An improved static discharge circuit comprises a non-linear discharge component connected in series with a resistor. A neon bulb is probably the most widely used high voltage discharge component since it can absorb high tension without damage. However other non-linear resistance components such as zener diodes, diacs, triacs, spark gap devices, tunnel diodes and others may be used. Connecting such a component in series with the resistor tends to prevent the spark that may occasionally accompany discharge into a circuit comprising only a resistor, and further contributes to reducing the unpleasant sensation of sudden electrostatic discharge. A neon bulb and a spark gap are two non-linear discharge components that are discussed at length in these specifications. It should however be noted, that other non-linear components may be interchangeably and equivalently used in different circuit configurations as known.
There is a clear and present need for an inexpensive device that will provide for easy discharge of an electrostatic charge of a human body. A device that is easily and commonly integrated in predictable locations within an office or a house environment. The present invention is directed towards such a device.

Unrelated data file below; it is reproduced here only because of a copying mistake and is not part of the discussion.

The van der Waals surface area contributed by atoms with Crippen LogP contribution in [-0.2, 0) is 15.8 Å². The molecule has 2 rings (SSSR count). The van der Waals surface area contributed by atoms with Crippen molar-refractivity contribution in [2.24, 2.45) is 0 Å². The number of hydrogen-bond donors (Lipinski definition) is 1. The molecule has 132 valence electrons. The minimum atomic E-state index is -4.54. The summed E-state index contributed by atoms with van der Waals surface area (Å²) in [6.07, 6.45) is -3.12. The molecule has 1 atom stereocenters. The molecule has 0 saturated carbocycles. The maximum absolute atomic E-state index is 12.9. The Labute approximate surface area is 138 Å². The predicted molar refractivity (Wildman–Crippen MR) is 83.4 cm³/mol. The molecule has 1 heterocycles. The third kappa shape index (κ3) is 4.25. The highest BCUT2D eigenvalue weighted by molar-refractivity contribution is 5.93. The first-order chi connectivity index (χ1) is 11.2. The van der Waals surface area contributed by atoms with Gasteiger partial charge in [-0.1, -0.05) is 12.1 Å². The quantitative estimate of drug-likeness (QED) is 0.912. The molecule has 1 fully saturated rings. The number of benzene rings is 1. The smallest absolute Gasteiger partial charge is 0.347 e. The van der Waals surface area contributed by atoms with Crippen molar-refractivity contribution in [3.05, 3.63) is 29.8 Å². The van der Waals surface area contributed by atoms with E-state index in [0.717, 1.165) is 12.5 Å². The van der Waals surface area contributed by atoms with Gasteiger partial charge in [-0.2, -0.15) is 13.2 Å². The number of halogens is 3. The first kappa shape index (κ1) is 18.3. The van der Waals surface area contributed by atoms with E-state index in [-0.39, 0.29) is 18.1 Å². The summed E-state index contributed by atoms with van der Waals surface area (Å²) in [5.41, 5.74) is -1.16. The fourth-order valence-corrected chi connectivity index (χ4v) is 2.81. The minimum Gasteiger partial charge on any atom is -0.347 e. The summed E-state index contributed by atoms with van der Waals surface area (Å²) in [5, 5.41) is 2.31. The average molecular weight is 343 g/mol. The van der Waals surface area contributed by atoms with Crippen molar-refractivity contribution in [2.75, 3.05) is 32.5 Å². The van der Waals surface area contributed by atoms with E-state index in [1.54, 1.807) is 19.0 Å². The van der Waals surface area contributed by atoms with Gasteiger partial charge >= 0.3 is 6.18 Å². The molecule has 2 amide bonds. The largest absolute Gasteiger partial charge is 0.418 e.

Nowadays, most rooms contain electrical fixtures such as light and power switches, power receptacles, network and telephone connectors, electrical junction boxes, etc. Most electrical codes require that all electrical fixtures and many of the communications fixtures be grounded, and most require a wallplate installed to meet safety standards. Wallplates (interchangeably known as cover plates) have slots or apertures cut therein to accommodate electrical fixtures such as, by way of example, switches, dimmers, receptacles, connectors, controllers, etc. The wallplates are typically composed of electrically insulating material, and are secured in place by one or more fasteners, that are often grounded. A very common electrical fixture that is readily accessible is a switch, such as a light switch affixed to a wall near a room or office entrance. Accordingly these specifications will commonly relate to the invention in an embodiment relating to a light switch. It is however understood that the description and the invention also relates to other electrical fixtures such as electric junction boxes, power receptacles, telephone and network receptacles, and similar equipment in a similar fashion or with but minor modifications.